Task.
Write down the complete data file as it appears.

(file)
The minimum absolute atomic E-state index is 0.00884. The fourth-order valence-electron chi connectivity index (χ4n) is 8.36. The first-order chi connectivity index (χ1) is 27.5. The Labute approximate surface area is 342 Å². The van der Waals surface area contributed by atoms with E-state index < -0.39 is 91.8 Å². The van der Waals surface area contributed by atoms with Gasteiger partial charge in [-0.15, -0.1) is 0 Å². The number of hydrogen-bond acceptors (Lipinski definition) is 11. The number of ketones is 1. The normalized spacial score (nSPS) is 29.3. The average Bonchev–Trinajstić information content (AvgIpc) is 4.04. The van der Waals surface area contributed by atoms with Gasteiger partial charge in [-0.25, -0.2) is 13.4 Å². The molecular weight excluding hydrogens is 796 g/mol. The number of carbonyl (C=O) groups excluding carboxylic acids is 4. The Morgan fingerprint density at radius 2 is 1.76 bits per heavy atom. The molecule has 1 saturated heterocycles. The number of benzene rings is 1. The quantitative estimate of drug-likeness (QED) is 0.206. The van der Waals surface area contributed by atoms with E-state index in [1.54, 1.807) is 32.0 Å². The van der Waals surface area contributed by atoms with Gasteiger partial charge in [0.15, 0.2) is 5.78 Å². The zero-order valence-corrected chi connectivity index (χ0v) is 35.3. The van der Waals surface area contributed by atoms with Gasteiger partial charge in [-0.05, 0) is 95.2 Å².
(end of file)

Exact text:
The minimum absolute atomic E-state index is 0.00884. The fourth-order valence-electron chi connectivity index (χ4n) is 8.36. The first-order chi connectivity index (χ1) is 27.5. The Labute approximate surface area is 342 Å². The van der Waals surface area contributed by atoms with E-state index < -0.39 is 91.8 Å². The van der Waals surface area contributed by atoms with Gasteiger partial charge in [-0.15, -0.1) is 0 Å². The number of hydrogen-bond acceptors (Lipinski definition) is 11. The number of ketones is 1. The normalized spacial score (nSPS) is 29.3. The average Bonchev–Trinajstić information content (AvgIpc) is 4.04. The van der Waals surface area contributed by atoms with Gasteiger partial charge in [-0.25, -0.2) is 13.4 Å². The molecular weight excluding hydrogens is 796 g/mol. The number of carbonyl (C=O) groups excluding carboxylic acids is 4. The Morgan fingerprint density at radius 2 is 1.76 bits per heavy atom. The molecule has 1 saturated heterocycles. The number of benzene rings is 1. The quantitative estimate of drug-likeness (QED) is 0.206. The van der Waals surface area contributed by atoms with E-state index in [1.54, 1.807) is 32.0 Å². The van der Waals surface area contributed by atoms with Gasteiger partial charge in [0.15, 0.2) is 5.78 Å². The zero-order valence-corrected chi connectivity index (χ0v) is 35.3. The van der Waals surface area contributed by atoms with Gasteiger partial charge in [-0.05, 0) is 95.2 Å².